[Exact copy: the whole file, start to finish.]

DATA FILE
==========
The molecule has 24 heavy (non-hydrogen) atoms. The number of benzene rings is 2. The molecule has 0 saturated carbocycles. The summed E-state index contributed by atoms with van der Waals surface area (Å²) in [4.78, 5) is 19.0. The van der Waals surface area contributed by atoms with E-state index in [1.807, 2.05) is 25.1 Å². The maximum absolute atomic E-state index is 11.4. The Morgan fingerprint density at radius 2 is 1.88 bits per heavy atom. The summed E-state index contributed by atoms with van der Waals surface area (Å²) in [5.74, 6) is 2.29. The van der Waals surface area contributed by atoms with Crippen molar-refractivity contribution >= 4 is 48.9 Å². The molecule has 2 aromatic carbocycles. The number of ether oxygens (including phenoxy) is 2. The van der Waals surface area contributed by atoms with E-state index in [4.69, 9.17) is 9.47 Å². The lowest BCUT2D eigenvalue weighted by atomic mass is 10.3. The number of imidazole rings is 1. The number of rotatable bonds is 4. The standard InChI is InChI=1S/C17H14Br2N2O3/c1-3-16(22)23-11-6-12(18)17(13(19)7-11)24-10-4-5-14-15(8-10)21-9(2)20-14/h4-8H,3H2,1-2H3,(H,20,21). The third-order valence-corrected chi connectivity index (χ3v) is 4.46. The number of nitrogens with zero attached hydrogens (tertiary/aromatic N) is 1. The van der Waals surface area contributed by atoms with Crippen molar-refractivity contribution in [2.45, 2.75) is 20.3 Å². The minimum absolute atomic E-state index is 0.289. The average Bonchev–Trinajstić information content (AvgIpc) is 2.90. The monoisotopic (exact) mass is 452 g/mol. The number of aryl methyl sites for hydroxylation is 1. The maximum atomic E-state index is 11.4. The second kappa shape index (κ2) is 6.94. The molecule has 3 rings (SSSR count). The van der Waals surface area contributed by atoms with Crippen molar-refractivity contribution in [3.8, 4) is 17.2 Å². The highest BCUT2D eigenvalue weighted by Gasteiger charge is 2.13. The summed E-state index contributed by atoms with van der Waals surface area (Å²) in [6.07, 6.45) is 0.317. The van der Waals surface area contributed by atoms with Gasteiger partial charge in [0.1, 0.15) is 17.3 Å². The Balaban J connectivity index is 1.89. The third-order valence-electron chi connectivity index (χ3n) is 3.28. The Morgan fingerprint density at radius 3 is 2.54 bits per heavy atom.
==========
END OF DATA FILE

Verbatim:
The molecule has 24 heavy (non-hydrogen) atoms. The number of benzene rings is 2. The molecule has 0 saturated carbocycles. The summed E-state index contributed by atoms with van der Waals surface area (Å²) in [4.78, 5) is 19.0. The van der Waals surface area contributed by atoms with E-state index in [1.807, 2.05) is 25.1 Å². The maximum absolute atomic E-state index is 11.4. The Morgan fingerprint density at radius 2 is 1.88 bits per heavy atom. The summed E-state index contributed by atoms with van der Waals surface area (Å²) in [5.74, 6) is 2.29. The van der Waals surface area contributed by atoms with Crippen molar-refractivity contribution >= 4 is 48.9 Å². The molecule has 2 aromatic carbocycles. The number of ether oxygens (including phenoxy) is 2. The van der Waals surface area contributed by atoms with E-state index in [4.69, 9.17) is 9.47 Å². The lowest BCUT2D eigenvalue weighted by atomic mass is 10.3. The number of imidazole rings is 1. The number of rotatable bonds is 4. The standard InChI is InChI=1S/C17H14Br2N2O3/c1-3-16(22)23-11-6-12(18)17(13(19)7-11)24-10-4-5-14-15(8-10)21-9(2)20-14/h4-8H,3H2,1-2H3,(H,20,21). The third-order valence-corrected chi connectivity index (χ3v) is 4.46. The number of nitrogens with zero attached hydrogens (tertiary/aromatic N) is 1. The van der Waals surface area contributed by atoms with Crippen molar-refractivity contribution in [2.45, 2.75) is 20.3 Å². The minimum absolute atomic E-state index is 0.289. The average Bonchev–Trinajstić information content (AvgIpc) is 2.90. The monoisotopic (exact) mass is 452 g/mol. The number of aryl methyl sites for hydroxylation is 1. The maximum atomic E-state index is 11.4. The second kappa shape index (κ2) is 6.94. The molecule has 3 rings (SSSR count). The van der Waals surface area contributed by atoms with Crippen molar-refractivity contribution in [3.8, 4) is 17.2 Å². The highest BCUT2D eigenvalue weighted by Gasteiger charge is 2.13. The summed E-state index contributed by atoms with van der Waals surface area (Å²) in [6.07, 6.45) is 0.317. The van der Waals surface area contributed by atoms with Gasteiger partial charge in [0.1, 0.15) is 17.3 Å². The Balaban J connectivity index is 1.89. The third-order valence-electron chi connectivity index (χ3n) is 3.28. The Morgan fingerprint density at radius 3 is 2.54 bits per heavy atom.